I replied to your post rather than the parent, where it was perhaps more relevant, as it was you I wis
    • Continuous data is just one possible scientific problem. Most studies are done comparing 2 groups which differ by a categorical variable. There are other forms of regression like ordinal linear regression...
  • by Michael Woodhams (112247) on Tuesday November 12, 2013 @08:59PM (#45408193) Journal

    Having quickly skimmed the paper, I'll give an example of the problem.
    I couldn't quickly find a real data set that was easy to interpret, so I'm going to make up some data.
                  Chance to die before reaching this age
    Age woman man
    80 .54 .65
    85 .74 .83
    90 .88 .96
    95 .94 .98

    We have a person who is 90 years old. Taking the null hypothesis to be that this person is a man, we can reject the hypothesis that this is a man with greater than 95 percent confidence (p=0.04). However, if we do a Bayesian analysis assuming prior probabilities of 50 percent for the person being a man or a woman, we find that there is a 25 percent chance that the person is a man after all (as women are 3 times more likely to reach age 90 than men are.)

    (Having 11 percent signs in my post seems to have given /. indigestion so I've had to edit them out.)

  • Johnson found that a P value of 0.05 or less — commonly considered evidence in support of a hypothesis in many fields including social science — still meant that as many as 17–25% of such findings are probably false (PDF).

    .
    Found? Was he unaware that using a threshold of 0.05 means a 20% probability that a finding is a chance result - by definition ?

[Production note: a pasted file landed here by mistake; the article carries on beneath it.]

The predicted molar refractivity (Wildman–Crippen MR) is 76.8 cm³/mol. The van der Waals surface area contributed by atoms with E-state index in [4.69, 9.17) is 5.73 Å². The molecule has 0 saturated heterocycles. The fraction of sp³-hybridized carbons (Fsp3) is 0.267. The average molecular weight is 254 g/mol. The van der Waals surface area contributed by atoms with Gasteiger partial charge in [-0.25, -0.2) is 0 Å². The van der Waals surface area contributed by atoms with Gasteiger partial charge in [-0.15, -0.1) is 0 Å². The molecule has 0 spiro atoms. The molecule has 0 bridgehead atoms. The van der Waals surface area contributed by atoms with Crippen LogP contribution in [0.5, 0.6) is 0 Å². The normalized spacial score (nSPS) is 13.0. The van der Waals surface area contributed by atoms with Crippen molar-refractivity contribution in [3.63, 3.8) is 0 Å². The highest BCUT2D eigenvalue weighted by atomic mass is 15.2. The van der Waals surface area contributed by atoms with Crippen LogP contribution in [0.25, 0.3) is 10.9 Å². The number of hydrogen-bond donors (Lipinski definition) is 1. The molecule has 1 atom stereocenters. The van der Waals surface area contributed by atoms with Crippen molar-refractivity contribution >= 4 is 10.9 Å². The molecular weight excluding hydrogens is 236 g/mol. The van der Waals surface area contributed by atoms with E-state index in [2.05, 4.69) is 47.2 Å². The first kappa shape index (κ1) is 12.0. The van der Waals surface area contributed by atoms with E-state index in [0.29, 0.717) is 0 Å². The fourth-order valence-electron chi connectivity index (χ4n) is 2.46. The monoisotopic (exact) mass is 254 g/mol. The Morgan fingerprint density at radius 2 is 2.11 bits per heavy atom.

More interesting, IMO, is that statistical doesn't tell you what the scale of an effect is. There can be a trivial difference between A and B even if the difference is statistically significant. People publish it anyway.

    • There can be a trivial difference between A and B even if the difference is statistically significant. People publish it anyway.

      This is especially prevalent in medicine (especially drug advertising). If you look at medical journals, they are replete with ads touting that Drug A is 'statistically better' than Drug B. Even looking at the 'best case' data (the pretty graph in the advert) you quickly see that the lines very nearly converge. Statistically significant. Clinically insignificant.

      Lies, Damned Lies and Statistics

    • Was he unaware that using a threshold of 0.05 means a 20% probability that a finding is a chance result - by definition ?

      A P-value [wikipedia.org] of 0.05 means by definition that there is a 0.05, or 5%, or 1 in 20, probability that the result could be obtained by chance even though there's no actual relationship.

    • Johnson found that a P value of 0.05 or less — commonly considered evidence in support of a hypothesis in many fields including social science — still meant that as many as 17–25% of such findings are probably false (PDF).

      . Found? Was he unaware that using a threshold of 0.05 means a 20% probability that a finding is a chance result - by definition ?

      More interesting, IMO, is that statistical doesn't tell you what the scale of an effect is. There can be a trivial difference between A and B even if the difference is statistically significant. People publish it anyway.